M10CUBE (M10 in short) road map
This is a teamwork project! It is up to the contributors to put their name in public
A PLC software using all M10CUBE I/Os :
First PLC software will be CODESYS (Raspberry Pi runtime is free for 2 hours use) since there is a lot of experience with this IDE.
Then other, totally free and open source IEC 61131-3 BEREMIZ or IEC 61499 4DIAC enabled IDEs can follow . Hopping someone will give us a little help on these brilliant software, following the well known song ...
A M10CUBE sensor board software:
That is written in Arduino IDE using all on board hardware running on the embedded ESP32 module.
Some history as a preface.
Despite the fact that we started M10 as a modular PLC system within a cube of 10x10x10 cm soon realized that in a broader sense, everything is a Programmable Logic Controller. Every microControler Programmed Logically to help us in everyday life.
Many years ago back in 1980 when programming Z80 custom made designs written in assembler for controlling various machinery in reality that was a primitive PLC.
Of course later as wiki states IEC 61131 (then IEC 61131 -3) published in December 1993 PLC came to life for ladder programming. Today (initially published in 2005) the specification of IEC 61499 (as explained by Lewis and Zoitl) is one step up to IEC 61131.
In a sense the famous Arduino Blink program is a PLC program (not in IEC 61131 -3 but in C).
PLC remains as standard word for industrial controllers. Recent days many change the term PLC into a more appropriate acronym PAC ( Programmable Automation Controller).
PAC is an industrial controller that combines the functionality of a PLC with the processing capability of a PC. You are thinking right. Is a Raspberry Pi running a PLC program called PAC? The answer is YES.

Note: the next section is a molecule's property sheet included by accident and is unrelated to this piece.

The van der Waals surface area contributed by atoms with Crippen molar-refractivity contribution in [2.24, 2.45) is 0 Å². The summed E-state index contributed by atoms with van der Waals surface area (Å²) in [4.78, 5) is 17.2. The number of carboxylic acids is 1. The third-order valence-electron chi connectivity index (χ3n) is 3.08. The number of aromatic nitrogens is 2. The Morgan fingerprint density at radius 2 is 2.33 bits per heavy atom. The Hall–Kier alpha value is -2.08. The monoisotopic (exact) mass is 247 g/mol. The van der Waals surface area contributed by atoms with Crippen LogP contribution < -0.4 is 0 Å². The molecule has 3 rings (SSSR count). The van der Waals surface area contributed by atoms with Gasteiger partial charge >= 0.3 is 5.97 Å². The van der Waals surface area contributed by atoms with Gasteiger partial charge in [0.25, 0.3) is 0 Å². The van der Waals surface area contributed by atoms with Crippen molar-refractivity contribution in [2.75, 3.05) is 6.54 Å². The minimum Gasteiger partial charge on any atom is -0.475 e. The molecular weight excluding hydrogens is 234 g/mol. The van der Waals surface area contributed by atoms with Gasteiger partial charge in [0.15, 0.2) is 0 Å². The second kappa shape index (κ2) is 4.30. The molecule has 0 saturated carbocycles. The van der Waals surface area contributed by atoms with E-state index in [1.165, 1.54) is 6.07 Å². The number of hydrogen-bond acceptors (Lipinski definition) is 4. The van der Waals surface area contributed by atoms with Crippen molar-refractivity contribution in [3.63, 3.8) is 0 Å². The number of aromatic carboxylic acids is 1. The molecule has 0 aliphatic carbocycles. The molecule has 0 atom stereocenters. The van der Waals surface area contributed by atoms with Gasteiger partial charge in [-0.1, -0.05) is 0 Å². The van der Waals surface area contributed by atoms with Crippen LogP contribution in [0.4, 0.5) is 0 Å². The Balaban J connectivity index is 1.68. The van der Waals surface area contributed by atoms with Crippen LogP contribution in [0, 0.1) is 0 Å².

The idea was tinkering in my mind so in 2011 in the Raspberry Pi forum I started a thread in an effort to combine Raspberry and PLC environment:
Turn Raspberry Pi into a P.L.C (Programmable Logic Controller)
That time my Raspberry was not delivered yet.
Time went by. ..
During that time I found enthusiastic designers and they contribute to the final M10 idea.
I hope to be permitted to put their names here. Without these guys M10 could not be born.
It does not matter if M10 contains a PLC or a PAC or a custom made C, C++ or Python firmware. M10 likes them all. Because M10 is a controller cube, a container I may say that makes the control job look easy. Any control job.
You may ask what hardware is inside? The answer is anything. Hardware that haven't cross our mind yet. The hardware inside M10 may be different as long as the first low of M10 is not violated
But we must start from something we all understand.
To get an idea of what a M10 looks like we will introduce you our first M10 PLC incarnation which at the time of writing ( 05/05/2020) has the following modules ready for fabrication.
1 – CPU module (contains Raspberry Pi 4). All modules share the same 40pin Raspberry bus. 2 – DIO module. Eight opto isolated 24V inputs plus eight 24V outputs high side transistors.
3 – DO module. Eight relays with 16 amps contact capability to power any heavy loads even 220V mains power appliances.
M10 ecosystem in detail
The design must not violate the rule of M10:
- External enclosure (CUBE) maximum dimensions X = 10cm, Y = 10cm, Z = Up to 10cm. Electronics inside must be powered by 24 DC or 220 AC or POE, or battery.
Some sub rules must also apply but it is to verify that every M10 incarnation can communicate and stand side by side with the other.
-Used materials and modules out of the self if possible. -DIY friendly. -Think Green and Reuse philosophy
-Z dimension depends on number of modules . -within the CUBE interconnection bus between modules must exist and modules designed for the specific M10 can be interchanged between M10CUBEs...